Thomas Bruce 7th Earl of Elgin and 11th Earl of Kincardine 1766 - 1841
January 12, 2009
Thomas Bruce 7th Earl of Elgin and 11th Earl of Kincardine 1766 - 1841 was a British nobleman and diplomat
Lord Elgin was a ’passionate advocate of homeopathy’ and set about ’making himself one of its promoters’. Elgin was a patient of Samuel Hahnemann, who treated him for facial neuralgia, and Elgin recommended his friend Dr. Scott from Glasgow, ‘an ardent student of homeopathy’ to see Frederick Hervey Foster Quin.
Augustus Bozzi Granville was part of Lord Elgin’s party in Constantinople.
The practice Samuel Hahnemann and Melanie Hahnemann established in the heart of Paris soon became fashionable. The wealthy people of the city and, indeed, of Europe generally, were more than ready to try a new medicine…they were predominantly members of the French and British upper and professional classes: nobles, clergy, military officers, doctors… the British were among the earliest visitors: Lord Elgin… Mary Jane, Lady Kinnaird represented Scottish aristocracy… Frederick Hervey Foster Quin… Baron Rothschild… Auguste Arthur Beugnot… Countess Musard… Lord Capel… Lady Belfast and Lady Drummond, the Duchess of Melford…’
Elgin’s secretary Laurence Oliphant was treated with homeopathy, and he was interested in Swedenborgianism (based on the work of Emanuel Swedenborg), and he knew James John Garth Wilkinson, Anthony Trollope, Thomas Carlyle and many influential people of his day.
Elgin had a great enthusiasm for antiquities; one of his projects, as he set out on his embassy, was the collection of antiquities, but also the gathering of first hand evidence (drawing, casts) for Ancient Greek art, especially in Athens, as models for taste and artistic practice in Britain; for which purpose he assembled a team of artists and craftsmen in Italy, on his way to Constantinople.
His team of artists in Athens, after some problems, was granted, by means of a firman, free access to the Acropolis, and specifically permission to sketch freely, take casts, carry out digs, and take away inscriptions and reliefs from the site, but, it seems, not the Parthenon itself.
The removal of metopes, frieze and pedimental sculpture was a decision taken on the spot by Philip Hunt, Elgin’s chaplain (and temporary private secretary, i.e. representative, in Athens), who pressured the voivode (governor of Athens) in interpreting broadly the terms of the firman.
Neither Philip Hunt nor Elgin felt qualms about this. Both were shocked by the indifference of the ruling Ottomans to the worsening condition of the sculptures and Elgin later claimed that he wished to preserve the marbles from destruction in the fighting during the Greek War of Independence.
His claimed motive in removing them was to preserve them. Indeed during that conflict the Acropolis was besieged twice. The Greeks were aware of the dilemma and chose to offer the besieged Ottoman forces, which were attempting to melt the lead in the collumns to cast bullets, bullets of their own if they would leave the Parthenon undamaged.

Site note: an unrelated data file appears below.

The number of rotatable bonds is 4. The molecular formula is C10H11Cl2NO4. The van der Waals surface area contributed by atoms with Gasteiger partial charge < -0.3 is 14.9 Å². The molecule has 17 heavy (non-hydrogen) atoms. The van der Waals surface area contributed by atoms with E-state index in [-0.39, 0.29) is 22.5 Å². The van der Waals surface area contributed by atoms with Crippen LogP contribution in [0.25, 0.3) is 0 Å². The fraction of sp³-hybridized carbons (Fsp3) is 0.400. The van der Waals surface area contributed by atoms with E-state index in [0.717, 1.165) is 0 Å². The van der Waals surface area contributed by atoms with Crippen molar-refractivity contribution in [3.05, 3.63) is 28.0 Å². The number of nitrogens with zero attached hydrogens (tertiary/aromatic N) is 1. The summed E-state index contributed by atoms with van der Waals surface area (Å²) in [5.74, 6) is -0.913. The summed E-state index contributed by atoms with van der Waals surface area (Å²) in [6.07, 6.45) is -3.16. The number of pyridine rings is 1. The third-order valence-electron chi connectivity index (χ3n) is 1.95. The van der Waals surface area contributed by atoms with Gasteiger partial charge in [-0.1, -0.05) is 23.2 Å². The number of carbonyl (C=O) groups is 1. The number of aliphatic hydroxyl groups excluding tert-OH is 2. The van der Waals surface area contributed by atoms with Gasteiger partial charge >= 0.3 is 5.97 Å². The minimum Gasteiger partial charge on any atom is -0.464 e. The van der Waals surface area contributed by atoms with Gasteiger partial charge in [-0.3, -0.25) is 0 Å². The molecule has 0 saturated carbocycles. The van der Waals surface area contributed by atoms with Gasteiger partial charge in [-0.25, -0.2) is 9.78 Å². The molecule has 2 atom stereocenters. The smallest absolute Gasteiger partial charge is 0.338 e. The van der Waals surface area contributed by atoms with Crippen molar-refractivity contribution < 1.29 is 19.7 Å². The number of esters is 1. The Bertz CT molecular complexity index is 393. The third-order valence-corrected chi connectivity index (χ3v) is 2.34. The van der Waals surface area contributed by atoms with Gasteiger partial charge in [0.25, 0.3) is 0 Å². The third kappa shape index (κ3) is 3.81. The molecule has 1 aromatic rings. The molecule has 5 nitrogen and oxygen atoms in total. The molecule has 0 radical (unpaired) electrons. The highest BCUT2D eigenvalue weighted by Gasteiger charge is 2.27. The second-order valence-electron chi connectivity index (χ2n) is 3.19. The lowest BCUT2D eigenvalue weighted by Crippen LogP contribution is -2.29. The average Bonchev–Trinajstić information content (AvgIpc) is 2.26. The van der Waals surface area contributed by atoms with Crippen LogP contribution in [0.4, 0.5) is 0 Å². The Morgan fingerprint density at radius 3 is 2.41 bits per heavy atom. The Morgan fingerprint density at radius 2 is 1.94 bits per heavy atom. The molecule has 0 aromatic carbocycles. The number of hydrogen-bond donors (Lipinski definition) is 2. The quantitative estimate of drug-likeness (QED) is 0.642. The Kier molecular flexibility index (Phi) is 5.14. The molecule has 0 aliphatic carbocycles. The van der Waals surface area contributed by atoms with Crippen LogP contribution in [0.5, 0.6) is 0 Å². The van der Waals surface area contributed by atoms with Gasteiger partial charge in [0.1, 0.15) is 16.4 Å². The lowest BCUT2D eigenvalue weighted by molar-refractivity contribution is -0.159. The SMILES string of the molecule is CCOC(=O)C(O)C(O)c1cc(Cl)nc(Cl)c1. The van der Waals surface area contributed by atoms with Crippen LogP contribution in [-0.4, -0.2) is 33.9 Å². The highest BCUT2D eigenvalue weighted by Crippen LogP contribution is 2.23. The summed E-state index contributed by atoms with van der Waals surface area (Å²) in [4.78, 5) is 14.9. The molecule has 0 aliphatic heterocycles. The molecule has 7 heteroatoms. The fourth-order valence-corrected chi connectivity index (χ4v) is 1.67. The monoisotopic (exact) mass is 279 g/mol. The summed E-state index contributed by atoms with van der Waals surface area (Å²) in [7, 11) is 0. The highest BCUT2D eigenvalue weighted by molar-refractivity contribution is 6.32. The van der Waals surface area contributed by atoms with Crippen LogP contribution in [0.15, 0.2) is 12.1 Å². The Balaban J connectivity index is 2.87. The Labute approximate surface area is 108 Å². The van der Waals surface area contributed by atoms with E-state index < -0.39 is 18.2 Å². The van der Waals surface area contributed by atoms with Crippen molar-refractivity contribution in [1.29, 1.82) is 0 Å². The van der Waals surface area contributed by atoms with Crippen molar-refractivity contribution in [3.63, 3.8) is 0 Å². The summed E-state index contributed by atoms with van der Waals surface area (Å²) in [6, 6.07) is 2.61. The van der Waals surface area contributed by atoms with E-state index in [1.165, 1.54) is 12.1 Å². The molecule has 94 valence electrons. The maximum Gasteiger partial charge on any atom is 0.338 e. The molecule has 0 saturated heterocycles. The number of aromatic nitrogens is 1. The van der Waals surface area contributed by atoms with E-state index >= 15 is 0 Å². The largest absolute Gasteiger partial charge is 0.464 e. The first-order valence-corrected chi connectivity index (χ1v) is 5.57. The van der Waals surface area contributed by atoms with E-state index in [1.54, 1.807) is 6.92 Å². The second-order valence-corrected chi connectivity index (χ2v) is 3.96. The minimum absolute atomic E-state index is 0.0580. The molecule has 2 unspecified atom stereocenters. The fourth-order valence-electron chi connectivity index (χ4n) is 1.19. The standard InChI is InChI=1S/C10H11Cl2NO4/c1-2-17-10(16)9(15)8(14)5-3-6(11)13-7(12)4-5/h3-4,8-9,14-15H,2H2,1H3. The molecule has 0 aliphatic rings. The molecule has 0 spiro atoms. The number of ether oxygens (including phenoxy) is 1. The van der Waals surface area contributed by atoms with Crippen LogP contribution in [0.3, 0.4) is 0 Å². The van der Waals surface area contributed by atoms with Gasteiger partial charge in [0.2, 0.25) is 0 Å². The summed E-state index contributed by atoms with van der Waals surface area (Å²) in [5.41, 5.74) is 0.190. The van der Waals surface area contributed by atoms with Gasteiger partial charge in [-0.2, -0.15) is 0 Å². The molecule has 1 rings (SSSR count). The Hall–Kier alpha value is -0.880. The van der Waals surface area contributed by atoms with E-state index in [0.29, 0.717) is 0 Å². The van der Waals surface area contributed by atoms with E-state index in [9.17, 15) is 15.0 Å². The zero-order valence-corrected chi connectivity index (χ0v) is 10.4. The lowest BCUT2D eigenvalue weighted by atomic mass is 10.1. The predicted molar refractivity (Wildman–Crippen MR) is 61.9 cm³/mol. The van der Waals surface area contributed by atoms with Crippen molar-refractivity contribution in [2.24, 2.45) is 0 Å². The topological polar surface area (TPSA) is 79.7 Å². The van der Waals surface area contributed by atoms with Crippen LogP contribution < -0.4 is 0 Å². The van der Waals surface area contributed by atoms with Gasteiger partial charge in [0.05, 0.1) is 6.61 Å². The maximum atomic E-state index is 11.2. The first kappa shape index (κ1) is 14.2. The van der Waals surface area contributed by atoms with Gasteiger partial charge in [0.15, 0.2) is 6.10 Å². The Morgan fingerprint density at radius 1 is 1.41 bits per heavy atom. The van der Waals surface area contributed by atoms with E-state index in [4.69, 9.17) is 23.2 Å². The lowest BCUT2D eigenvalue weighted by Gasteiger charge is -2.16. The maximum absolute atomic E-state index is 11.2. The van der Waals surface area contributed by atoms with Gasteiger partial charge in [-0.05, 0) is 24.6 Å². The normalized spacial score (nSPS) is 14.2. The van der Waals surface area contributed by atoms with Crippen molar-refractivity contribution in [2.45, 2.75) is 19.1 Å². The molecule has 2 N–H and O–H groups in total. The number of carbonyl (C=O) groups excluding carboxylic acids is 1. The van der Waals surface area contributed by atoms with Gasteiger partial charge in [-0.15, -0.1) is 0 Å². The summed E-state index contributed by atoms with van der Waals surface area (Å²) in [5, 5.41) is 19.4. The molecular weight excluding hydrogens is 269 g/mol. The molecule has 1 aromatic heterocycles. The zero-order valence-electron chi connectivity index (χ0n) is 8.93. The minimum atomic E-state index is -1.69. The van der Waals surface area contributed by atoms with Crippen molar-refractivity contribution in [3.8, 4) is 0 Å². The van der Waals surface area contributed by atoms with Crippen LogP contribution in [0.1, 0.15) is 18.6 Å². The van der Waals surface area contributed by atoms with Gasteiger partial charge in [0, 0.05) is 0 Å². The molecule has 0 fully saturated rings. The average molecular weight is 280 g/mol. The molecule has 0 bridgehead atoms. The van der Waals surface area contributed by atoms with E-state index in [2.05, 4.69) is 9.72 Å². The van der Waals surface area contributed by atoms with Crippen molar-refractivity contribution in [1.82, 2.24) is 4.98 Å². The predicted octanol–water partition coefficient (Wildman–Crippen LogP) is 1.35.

In the process of removing the Marbles, he discovered that he was unable to remove them from the Acropolis without cutting them out in smaller pieces. Therefore, a considerable damage was made to the marbles. Even at the time, his actions were controversial. Elgin spent vast amounts of money in having them shipped home to Britain, which he never recouped.
During the controversy caused by the removal, Elgin was accused of being a dishonest and rapacious vandal, notably by English poet Lord Byron. In 1810 Elgin published a tract defending his actions.
On the recommendation of a parliamentary committee, which also vindicated Elgin’s conduct, the “Marbles” were bought by Great Britain in 1816 for £35,000, considerably below their cost to Elgin (estimated at £75,000) , and deposited in the British Museum, where they remain.
Elgin’s time in the Near East had been full of personal misfortune. From an early age Elgin had suffered from an ailment which was described as rheumatism but which was almost certainly syphilis. The disease, which ate into his nose, made him, and his family, who included an epileptic son, the targets of many cruel jokes. The loss of his nose made him even less appealing than he had previously been to his young wife.
On his journey home, through France, the Earl and some of his companions were taken prisoners of war (war having broken out after they left for home) and were held in detention for several months. Although they were well-treated, Lady Elgin had to travel home without her husband, and began a liaison with one of her escorts.
On his return to Britain, Elgin, finding that he could not get the British Museum to pay what he was asking for the marbles, sued his wife’s lover for an appropriately high sum. He divorced her for adultery by legal actions in 1807 and 1808 in the English and Scottish courts—and by act of parliament—which caused much public scandal.
He then, on September 21, 1810, married Elizabeth (1790–1860), youngest daughter of James Townsend Oswald of Dunnikier; they had five sons, including James Bruce, governor in chief of British North America and viceroy of India, and Sir Frederick Wright Bruce, diplomatist, and three daughters. The first countess later married Robert Ferguson of Raith (1777–1846) who had been cited in the divorce.
Elgin went to live on the Continent. Because his estates were still heavily encumbered with debt his son, James Bruce, the eighth earl, spent most of his life abroad. The marbles were put on display and were eventually bought for the British nation in 1816.